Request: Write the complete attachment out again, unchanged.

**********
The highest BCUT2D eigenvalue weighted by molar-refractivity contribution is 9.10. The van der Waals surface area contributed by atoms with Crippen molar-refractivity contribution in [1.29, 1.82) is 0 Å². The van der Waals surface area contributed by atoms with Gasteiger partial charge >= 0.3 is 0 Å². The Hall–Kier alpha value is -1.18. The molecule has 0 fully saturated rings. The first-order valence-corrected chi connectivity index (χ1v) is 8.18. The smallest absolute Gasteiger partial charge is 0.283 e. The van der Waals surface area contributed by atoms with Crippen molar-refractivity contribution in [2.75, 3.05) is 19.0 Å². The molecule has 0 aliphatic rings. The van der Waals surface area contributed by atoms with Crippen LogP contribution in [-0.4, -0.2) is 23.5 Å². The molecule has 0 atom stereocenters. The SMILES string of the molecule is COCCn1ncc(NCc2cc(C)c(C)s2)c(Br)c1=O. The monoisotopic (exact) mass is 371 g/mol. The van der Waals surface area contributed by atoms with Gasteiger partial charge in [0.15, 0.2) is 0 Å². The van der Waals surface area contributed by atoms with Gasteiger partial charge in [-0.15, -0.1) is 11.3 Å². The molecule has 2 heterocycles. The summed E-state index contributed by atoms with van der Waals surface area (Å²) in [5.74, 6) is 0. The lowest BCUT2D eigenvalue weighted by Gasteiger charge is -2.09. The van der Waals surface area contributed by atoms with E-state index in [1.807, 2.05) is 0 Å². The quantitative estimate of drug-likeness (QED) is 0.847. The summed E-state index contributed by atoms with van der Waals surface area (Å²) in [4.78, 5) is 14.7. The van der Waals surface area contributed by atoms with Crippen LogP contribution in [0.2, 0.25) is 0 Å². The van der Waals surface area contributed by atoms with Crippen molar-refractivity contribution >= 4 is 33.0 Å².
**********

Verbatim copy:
The highest BCUT2D eigenvalue weighted by molar-refractivity contribution is 9.10. The van der Waals surface area contributed by atoms with Crippen molar-refractivity contribution in [1.29, 1.82) is 0 Å². The van der Waals surface area contributed by atoms with Gasteiger partial charge >= 0.3 is 0 Å². The Hall–Kier alpha value is -1.18. The molecule has 0 fully saturated rings. The first-order valence-corrected chi connectivity index (χ1v) is 8.18. The smallest absolute Gasteiger partial charge is 0.283 e. The van der Waals surface area contributed by atoms with Crippen molar-refractivity contribution in [2.75, 3.05) is 19.0 Å². The molecule has 0 aliphatic rings. The van der Waals surface area contributed by atoms with Crippen LogP contribution in [-0.4, -0.2) is 23.5 Å². The molecule has 0 atom stereocenters. The SMILES string of the molecule is COCCn1ncc(NCc2cc(C)c(C)s2)c(Br)c1=O. The monoisotopic (exact) mass is 371 g/mol. The van der Waals surface area contributed by atoms with Gasteiger partial charge in [0.15, 0.2) is 0 Å². The van der Waals surface area contributed by atoms with Gasteiger partial charge in [-0.15, -0.1) is 11.3 Å². The molecule has 2 heterocycles. The summed E-state index contributed by atoms with van der Waals surface area (Å²) in [5.74, 6) is 0. The lowest BCUT2D eigenvalue weighted by Gasteiger charge is -2.09. The van der Waals surface area contributed by atoms with E-state index in [1.807, 2.05) is 0 Å². The quantitative estimate of drug-likeness (QED) is 0.847. The summed E-state index contributed by atoms with van der Waals surface area (Å²) in [4.78, 5) is 14.7. The van der Waals surface area contributed by atoms with Crippen LogP contribution in [0.2, 0.25) is 0 Å². The van der Waals surface area contributed by atoms with Crippen molar-refractivity contribution >= 4 is 33.0 Å².